Motley Moose – Archive

Since 2008 – Progress Through Politics

The Way We Were: A Retroactively Open Thread

On Facebook today someone asked me to join an event to “Stop the Marketplace for One Day”.  Because Facebook will only allow me 1,000 characters in a wall post – and because I can’t say “hello” in less than 1,500 characters – I decided to make it the basis of an Open Thread discussion.

My comment is below the fold, but you won’t find me pitching in to bring down the global economy to somehow “fix things”.  I like the 21st century, and since one of my children did not die as an infant I find it demonstrably more desirable than the 19th century when at least one of them would have.

Anyone who wants to suggest that we shuck off this modern world needs to talk to the parents of this baby, first.

Your thoughts?

I don’t get it.  The idea is to take down 1/260th of the economy and this is going to help how?  Sure, less commerce so less jobs, that’s a big plus for everyone out of work.  Eat only locally grown crops that only upper-middle-class people can afford, grown using methods that, if every farmer used them, would not produce enough food to feed the global population?

Until someone convinces me that latte-liberal farming methods can scale to feed 15 billion people (plan ahead, folks) much less the 7 billion we have now I’ll keep my vote in the marketplace.  You aren’t going to influence corporations by opting out, you influence them by choosing wisely among them (granted, that includes buying from small farmers, for example).

No offense intended, and I have no doubt your intentions are good, but I don’t think retreating into caves is going to save the world.  We cannot go back to 1950 nor would we want to (global infant mortality was nearly three times what it is today) much less back to 1850 when US infant mortality was 22% (white) and  34% (black).  Compare that to the worst place on earth today – Angola, at 18%.

This “system of the world” we have built has brought enormous advantages along with it’s disadvantages.  Make it better if you can, but going backwards is not an option.


  1. if it weren’t for the advancements of the last 20 years.

    I have a bit over 10″ of Dacron tubing around my heart. Yes, a patented material, and easily recyclable.  The very surgery that put in the first round, was put off for nearly 20 years, because it was considered dangerous when I was born, and routine by the time I was 20 and finally had the repair.

    The second surgery?  My surgeon had never performed under the conditions that my dissection had occurred.  He and his team did have the best technology available, and they pulled it off, and I only lost a tiny bit of speech pattern–most of which has been altered from the aphasia that makes me reach for words sometimes around the damaged sections, and gives my speech a cadence that it didn’t have before.

    My daughter was born 9 weeks early. She was 2lbs 4ozs when she was born.  She dropped to 1lb, 14oz afterwards.  Gabe’s always been a fighter, but the technology that was monitoring my wife let the doctor’s know that there was a problem, and she was from room to surgery for the c-section in minutes. I hadn’t gotten to Springfield from the time I got the call, to when I got word that Gabe had entered the world.  The NICU in Bay State Medical is state of the art, and an amazing team of professionals. And they saved my little girl. And made it look almost easy.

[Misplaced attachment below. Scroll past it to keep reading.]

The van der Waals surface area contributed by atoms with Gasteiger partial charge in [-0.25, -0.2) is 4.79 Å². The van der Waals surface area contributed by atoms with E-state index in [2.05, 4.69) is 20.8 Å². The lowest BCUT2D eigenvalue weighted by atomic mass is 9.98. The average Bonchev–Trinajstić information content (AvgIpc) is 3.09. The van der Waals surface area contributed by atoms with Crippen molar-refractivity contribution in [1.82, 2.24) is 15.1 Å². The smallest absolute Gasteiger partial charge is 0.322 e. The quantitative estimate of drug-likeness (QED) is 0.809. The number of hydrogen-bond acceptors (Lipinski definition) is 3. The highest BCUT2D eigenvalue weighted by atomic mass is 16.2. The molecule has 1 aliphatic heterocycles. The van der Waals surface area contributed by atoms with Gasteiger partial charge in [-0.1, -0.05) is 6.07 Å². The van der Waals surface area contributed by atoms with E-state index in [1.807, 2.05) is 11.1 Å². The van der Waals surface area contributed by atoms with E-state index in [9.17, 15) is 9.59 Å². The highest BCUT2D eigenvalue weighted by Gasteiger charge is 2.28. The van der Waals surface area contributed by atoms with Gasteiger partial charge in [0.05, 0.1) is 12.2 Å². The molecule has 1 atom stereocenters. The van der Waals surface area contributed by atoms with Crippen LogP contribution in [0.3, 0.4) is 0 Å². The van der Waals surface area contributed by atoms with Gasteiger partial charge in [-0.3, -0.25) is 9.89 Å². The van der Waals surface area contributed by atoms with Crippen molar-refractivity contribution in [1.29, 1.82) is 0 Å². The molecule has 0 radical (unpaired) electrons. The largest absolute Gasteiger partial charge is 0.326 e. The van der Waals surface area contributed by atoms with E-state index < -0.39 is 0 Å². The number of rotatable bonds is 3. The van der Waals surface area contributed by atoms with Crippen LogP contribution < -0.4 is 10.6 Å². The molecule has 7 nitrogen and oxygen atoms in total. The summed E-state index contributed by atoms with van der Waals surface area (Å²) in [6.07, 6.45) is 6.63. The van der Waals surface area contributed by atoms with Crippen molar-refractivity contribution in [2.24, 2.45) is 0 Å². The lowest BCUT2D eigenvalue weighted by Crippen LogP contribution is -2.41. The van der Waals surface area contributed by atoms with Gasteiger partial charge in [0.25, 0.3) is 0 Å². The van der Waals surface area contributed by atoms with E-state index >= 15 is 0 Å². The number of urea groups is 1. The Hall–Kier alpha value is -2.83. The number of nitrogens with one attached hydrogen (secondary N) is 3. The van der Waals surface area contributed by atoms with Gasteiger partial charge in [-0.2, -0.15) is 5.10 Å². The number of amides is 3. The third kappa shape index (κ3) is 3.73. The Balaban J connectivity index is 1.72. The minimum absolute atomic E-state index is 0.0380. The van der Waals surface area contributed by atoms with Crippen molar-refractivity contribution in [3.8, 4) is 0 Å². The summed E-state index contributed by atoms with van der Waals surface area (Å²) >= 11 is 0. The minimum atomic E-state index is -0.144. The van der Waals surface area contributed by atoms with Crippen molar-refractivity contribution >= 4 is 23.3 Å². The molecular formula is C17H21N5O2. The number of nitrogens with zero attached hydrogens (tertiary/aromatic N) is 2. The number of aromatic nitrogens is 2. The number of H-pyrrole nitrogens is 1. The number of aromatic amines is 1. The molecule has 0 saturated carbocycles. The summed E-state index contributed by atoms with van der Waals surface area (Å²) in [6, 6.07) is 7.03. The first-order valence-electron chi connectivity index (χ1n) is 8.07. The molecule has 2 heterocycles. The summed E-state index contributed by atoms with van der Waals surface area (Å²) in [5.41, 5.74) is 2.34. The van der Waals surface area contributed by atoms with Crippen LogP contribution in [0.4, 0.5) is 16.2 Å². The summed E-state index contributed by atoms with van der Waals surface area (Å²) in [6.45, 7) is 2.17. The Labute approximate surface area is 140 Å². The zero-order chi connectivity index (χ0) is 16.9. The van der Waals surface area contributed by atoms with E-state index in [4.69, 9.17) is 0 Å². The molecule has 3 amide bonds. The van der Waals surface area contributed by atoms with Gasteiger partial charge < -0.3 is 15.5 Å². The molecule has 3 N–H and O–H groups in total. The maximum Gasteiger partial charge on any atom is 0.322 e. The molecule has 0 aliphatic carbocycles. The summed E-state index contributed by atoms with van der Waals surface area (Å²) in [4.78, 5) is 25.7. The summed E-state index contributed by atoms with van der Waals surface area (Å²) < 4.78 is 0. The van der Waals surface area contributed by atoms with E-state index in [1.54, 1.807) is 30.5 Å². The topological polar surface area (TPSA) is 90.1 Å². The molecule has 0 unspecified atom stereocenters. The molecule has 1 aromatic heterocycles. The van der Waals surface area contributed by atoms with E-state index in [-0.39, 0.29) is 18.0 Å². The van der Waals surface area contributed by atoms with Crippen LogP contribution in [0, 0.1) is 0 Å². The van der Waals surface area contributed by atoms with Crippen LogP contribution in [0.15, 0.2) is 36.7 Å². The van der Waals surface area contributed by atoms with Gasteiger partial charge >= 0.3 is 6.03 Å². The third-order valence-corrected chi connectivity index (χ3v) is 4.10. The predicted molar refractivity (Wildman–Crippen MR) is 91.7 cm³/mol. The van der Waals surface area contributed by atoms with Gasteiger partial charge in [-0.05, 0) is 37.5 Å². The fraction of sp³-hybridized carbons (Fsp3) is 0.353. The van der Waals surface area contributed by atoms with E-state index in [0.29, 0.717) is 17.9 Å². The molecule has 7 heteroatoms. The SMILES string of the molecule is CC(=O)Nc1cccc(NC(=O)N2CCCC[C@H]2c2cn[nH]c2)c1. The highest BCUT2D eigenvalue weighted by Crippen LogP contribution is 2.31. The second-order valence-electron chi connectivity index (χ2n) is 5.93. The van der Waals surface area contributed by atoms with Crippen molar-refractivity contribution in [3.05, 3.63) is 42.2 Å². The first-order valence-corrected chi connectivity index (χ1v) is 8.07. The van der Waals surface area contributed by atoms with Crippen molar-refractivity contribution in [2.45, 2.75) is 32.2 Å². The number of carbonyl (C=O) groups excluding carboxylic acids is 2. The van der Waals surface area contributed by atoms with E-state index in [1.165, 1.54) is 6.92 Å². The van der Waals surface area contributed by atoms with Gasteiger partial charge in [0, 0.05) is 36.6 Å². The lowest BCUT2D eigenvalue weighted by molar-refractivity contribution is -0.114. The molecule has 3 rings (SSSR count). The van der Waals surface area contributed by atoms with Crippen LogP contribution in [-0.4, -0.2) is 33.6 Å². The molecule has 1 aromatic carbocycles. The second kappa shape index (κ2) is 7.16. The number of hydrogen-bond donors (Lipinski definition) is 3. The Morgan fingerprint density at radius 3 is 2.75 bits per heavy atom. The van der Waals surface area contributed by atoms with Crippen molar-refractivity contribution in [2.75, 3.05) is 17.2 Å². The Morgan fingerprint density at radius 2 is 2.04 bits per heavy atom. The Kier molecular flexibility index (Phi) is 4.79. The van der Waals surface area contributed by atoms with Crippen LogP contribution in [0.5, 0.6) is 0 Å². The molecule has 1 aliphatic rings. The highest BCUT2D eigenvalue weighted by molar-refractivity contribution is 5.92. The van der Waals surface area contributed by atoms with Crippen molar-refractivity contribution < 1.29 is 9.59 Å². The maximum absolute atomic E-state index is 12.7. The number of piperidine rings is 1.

While I can understand the frustration that a rise in corporatism evokes–and to some degree I share some of that frustration when it infringes on our politics–I am less of Neo-Luddite.  While there are certainly things to be aware of, trends to turn, and economic battles to be waged, regression doesn’t help.  While there are folks who are being exploited even within our own territories–yes, I’m looking at some of our Pacific possessions that have been specifically exempted from our own labor laws–let alone in the Third World, folks have it far better in most of these places, thanks to increased food production, medical advances, and the general promotion of production systems that can provide mass goods cheaply. The interconnectedness of our economies today lends itself better to working towards a market fairness–though, there is certainly a ways to go–there is reason for hope that we are, as a species, going to get our shit together.

    Commerce itself is not to blame for the world’s ills. Greed and market unfairness?  A bit moreso, and that has to be addressed by folks at home in their choices, and it has to be addressed at the ballot box to encourage responsibility. Blaming “the market” means, at some point, looking at yourself, because we ARE the market. From the foods we purchase, to the shoes on our feet.  So long as we demand cheap goods, and don’t ask where they come from, we are going to see some folks who will provide them, and cut as many corners as they can to drive up profit.  We can turn that, but it takes being aware and active.  

    But tearing down the marketplace is an anarchic sort of slogan that sounds fun at a Chumbawamba concert, but works about as well as a football bat…

  2. rfahey22

    But, you know, I’m sure it made 50 or so people feel warm and fuzzy inside.  It’s probably best not to take these things seriously.  Besides, wouldn’t “the modern world” include the Motley Moose?  We’ve got a self-preservation motive here.